According to Digital Journal’s global wine forecast into 2024, wine is on the rise in the world alcoholic beverage market, driven by the demand for low-alcohol alternatives. Consumer response to the negative impact of alcohol on health and crime, among other factors, is predicted to boost new products and maintain industry growth through the next five years. Different varieties of wine are also in demand, such as sparkling wine (often referred to as “Champagne”), and fortified wines produced by adding a distilled spirit.
These projections for wine producers are undoubtedly positive, but should be sipped not gulped. A 2018 Forbes report states that the wine industry’s 20-year upward trajectory will level off due to “new consumers with different values” who are more frugal and indulge less frequently with limited discretionary income. And as grape prices climb, winery owners are finding it difficult to pass along production cost increases to a more resourceful demographic that spends its limited resources across a multitude of online options.
So where do wine producers make up the difference without sacrificing quality? One area of adjustment that could maintain quality while reducing costs is by increasing the durability of the cross flow filtration technology utilized during the challenging clarification process.
Cross flow filtration (CFF), also known as tangential-flow (TFF), is a separation method in which a particle-containing fluid passes tangentially along the surface of a membrane filter. By creating a pressure differential across the membrane, components smaller than the pores of the membrane pass through the filter while larger components are retained and move along the surface of the membrane. As a result, solids are swept away, thus preventing the build-up of material on the filter surface, reducing fouling of the filter. This in turn allows for the filtration of high solids fluids, which would otherwise plug typical dead-end filtration technologies.
Most crossflow filter technologies utilize polymeric membranes. These membranes may be composed of polypropylene, polysulfone, PVDF or other typical membrane materials. As such, the operating environment of the CFF technology may be limited by the temperature tolerance or material compatibility. Aggressive chemicals or elevated temperatures such as those used in the production of wine will damage or destroy the membrane and the structural components in the cassette or module, rendering it inoperative. Therefore, a more robust technology is required such as the SCEPTER® crossflow microfiltration and ultrafiltration products offered by Graver Technologies.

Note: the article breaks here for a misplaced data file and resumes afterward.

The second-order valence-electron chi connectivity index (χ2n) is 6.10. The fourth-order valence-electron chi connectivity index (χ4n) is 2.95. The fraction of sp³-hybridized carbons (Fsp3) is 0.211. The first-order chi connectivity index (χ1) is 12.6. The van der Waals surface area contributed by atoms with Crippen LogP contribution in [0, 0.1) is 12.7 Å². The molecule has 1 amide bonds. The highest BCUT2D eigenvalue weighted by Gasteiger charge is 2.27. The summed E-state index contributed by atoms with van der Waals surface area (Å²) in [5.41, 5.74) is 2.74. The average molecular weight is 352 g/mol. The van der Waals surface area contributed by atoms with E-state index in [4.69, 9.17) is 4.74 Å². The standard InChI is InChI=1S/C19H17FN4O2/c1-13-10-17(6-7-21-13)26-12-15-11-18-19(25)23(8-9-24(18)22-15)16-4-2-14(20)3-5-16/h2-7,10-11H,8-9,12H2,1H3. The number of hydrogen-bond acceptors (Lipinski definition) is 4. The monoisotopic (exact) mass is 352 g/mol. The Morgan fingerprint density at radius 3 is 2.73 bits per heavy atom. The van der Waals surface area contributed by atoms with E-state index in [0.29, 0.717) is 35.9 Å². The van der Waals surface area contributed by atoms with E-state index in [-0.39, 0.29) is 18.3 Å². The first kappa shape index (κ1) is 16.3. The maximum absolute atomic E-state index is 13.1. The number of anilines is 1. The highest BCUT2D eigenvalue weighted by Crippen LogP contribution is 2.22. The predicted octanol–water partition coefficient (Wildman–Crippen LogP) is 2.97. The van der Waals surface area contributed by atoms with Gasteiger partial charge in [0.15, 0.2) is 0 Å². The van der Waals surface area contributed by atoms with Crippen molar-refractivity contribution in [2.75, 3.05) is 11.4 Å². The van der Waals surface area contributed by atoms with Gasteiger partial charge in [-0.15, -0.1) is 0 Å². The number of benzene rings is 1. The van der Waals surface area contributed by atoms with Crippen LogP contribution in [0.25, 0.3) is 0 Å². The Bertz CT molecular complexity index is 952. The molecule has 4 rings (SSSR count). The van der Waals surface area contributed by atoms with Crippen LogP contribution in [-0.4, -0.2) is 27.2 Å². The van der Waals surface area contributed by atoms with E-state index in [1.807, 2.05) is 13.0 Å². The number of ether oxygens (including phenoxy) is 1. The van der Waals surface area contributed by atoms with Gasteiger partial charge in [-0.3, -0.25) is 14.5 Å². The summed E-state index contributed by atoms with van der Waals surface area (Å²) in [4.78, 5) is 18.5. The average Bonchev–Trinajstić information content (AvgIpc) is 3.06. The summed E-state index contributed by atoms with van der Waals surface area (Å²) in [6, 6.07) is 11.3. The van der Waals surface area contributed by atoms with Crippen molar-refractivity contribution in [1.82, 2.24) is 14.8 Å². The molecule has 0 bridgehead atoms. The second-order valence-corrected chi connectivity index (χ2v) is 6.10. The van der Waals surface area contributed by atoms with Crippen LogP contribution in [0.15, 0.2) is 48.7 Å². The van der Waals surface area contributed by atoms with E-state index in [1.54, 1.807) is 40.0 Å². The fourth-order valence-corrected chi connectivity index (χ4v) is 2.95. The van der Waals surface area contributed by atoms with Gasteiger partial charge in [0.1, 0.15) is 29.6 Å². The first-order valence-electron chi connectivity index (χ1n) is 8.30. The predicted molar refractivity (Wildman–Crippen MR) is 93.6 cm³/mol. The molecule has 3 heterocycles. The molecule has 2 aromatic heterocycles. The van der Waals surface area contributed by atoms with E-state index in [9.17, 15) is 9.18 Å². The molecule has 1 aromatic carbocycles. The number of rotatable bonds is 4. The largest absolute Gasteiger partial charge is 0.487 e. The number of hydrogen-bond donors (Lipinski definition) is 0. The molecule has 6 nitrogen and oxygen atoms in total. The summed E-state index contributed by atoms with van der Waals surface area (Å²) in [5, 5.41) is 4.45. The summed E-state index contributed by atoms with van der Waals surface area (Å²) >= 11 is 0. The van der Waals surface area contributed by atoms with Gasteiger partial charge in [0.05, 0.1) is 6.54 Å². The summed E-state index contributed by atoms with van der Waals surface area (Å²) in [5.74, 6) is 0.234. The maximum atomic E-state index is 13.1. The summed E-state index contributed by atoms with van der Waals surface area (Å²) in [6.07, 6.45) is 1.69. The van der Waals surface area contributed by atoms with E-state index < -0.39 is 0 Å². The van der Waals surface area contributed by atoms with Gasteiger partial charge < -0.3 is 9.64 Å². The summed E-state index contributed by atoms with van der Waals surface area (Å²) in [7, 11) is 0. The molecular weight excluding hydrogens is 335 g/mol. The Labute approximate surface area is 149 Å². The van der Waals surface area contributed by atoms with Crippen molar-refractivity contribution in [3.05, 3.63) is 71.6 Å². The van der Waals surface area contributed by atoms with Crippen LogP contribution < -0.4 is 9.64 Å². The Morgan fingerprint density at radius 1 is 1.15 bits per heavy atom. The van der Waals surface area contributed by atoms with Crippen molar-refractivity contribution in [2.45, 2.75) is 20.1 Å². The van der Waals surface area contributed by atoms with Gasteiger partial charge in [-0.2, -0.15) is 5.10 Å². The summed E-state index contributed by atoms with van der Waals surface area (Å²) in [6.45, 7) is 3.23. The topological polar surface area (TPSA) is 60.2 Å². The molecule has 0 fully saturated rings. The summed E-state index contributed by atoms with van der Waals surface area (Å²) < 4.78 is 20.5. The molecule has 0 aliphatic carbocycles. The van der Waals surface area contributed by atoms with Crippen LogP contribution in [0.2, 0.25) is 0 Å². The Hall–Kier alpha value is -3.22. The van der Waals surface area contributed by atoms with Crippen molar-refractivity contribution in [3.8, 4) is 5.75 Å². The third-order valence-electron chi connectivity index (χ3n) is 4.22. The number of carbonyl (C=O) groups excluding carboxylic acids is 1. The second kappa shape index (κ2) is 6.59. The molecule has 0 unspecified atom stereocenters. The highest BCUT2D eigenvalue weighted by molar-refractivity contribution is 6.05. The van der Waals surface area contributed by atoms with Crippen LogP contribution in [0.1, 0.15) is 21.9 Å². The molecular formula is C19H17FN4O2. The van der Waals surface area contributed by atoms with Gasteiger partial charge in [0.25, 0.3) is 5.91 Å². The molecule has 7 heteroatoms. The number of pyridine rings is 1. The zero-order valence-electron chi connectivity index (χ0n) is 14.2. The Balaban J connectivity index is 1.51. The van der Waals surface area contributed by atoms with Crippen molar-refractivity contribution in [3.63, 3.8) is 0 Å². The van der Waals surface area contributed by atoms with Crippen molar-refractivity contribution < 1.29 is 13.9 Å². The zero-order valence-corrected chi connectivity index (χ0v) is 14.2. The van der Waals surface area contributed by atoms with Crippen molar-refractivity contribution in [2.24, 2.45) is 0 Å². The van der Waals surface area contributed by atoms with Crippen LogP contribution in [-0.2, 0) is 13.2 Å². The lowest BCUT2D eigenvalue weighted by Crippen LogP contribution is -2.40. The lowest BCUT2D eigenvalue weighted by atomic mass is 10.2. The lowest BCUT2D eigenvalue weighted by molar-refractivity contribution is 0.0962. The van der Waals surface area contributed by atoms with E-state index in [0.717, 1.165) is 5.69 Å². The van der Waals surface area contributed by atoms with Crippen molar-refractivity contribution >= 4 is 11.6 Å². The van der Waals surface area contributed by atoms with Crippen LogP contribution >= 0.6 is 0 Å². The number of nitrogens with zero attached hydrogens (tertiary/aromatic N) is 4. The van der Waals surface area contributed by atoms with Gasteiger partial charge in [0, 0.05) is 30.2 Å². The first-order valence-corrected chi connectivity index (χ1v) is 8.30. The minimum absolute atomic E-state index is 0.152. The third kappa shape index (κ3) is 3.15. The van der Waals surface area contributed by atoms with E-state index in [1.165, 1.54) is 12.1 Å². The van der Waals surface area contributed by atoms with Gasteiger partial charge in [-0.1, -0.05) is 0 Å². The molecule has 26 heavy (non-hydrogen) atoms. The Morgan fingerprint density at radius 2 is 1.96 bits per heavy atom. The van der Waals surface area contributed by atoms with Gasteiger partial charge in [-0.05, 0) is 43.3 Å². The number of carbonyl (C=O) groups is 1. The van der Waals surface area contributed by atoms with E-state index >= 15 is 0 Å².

SCEPTER membrane tubes are welded together into all-stainless steel module assemblies, which are generally incorporated into a custom engineered ultrafiltration system. To enhance chemical and thermal compatibility and to eliminate potential failure points, the modules are of all-welded construction with no gaskets, O-rings or polymeric components. The all-welded, no-gasket module construction enhances cleanability, durability and compatibility.
SCEPTER technology has been used successfully for over thirty years across a wide spectrum of industrial and commercial applications. These systems are often specified as replacements where other technologies have failed or where no other membrane technology can be used, making it a clear cost-effective option for wineries, breweries and wherever a durable and robust structure is required for operating conditions that would normally damage or destroy polymeric or ceramic membranes.
The economic challenges to the wine industry are fairly clear, and while marketing wines may undergo a paradigmatic shift to address them, modifications in wine production may also be critical to finding solutions. Graver’s SCEPTER technology is broadly adaptable to a wide variety of system configurations, from basic batch processing to more complex multi-stage continuous designs. Because SCEPTER systems are based on modular units, it’s easy to increase capacity as need arises, just by adding additional modules or stages. This allows for very high-area systems with the least number of individual modules providing the smallest footprint, void volume, complexity, capital and operating costs.
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